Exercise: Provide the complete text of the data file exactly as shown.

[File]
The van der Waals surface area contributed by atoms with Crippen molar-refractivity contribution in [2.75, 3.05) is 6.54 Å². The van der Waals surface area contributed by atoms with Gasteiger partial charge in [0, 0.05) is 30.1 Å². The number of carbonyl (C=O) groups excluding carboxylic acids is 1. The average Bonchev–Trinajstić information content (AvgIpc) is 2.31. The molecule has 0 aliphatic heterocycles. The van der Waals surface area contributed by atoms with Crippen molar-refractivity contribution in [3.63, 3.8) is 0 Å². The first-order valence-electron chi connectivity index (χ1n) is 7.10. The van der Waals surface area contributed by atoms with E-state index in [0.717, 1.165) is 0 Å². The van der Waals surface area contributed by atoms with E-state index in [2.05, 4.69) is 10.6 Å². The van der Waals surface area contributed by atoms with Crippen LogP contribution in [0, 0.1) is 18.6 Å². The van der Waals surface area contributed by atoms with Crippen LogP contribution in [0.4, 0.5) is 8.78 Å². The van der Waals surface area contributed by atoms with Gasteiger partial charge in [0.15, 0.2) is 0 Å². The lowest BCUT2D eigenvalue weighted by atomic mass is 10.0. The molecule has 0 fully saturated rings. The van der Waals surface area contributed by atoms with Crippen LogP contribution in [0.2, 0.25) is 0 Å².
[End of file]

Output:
The van der Waals surface area contributed by atoms with Crippen molar-refractivity contribution in [2.75, 3.05) is 6.54 Å². The van der Waals surface area contributed by atoms with Gasteiger partial charge in [0, 0.05) is 30.1 Å². The number of carbonyl (C=O) groups excluding carboxylic acids is 1. The average Bonchev–Trinajstić information content (AvgIpc) is 2.31. The molecule has 0 aliphatic heterocycles. The van der Waals surface area contributed by atoms with Crippen molar-refractivity contribution in [3.63, 3.8) is 0 Å². The first-order valence-electron chi connectivity index (χ1n) is 7.10. The van der Waals surface area contributed by atoms with E-state index in [0.717, 1.165) is 0 Å². The van der Waals surface area contributed by atoms with E-state index in [2.05, 4.69) is 10.6 Å². The van der Waals surface area contributed by atoms with Crippen LogP contribution in [0, 0.1) is 18.6 Å². The van der Waals surface area contributed by atoms with Crippen LogP contribution in [0.4, 0.5) is 8.78 Å². The van der Waals surface area contributed by atoms with Gasteiger partial charge in [0.15, 0.2) is 0 Å². The lowest BCUT2D eigenvalue weighted by atomic mass is 10.0. The molecule has 0 fully saturated rings. The van der Waals surface area contributed by atoms with Crippen LogP contribution in [0.2, 0.25) is 0 Å².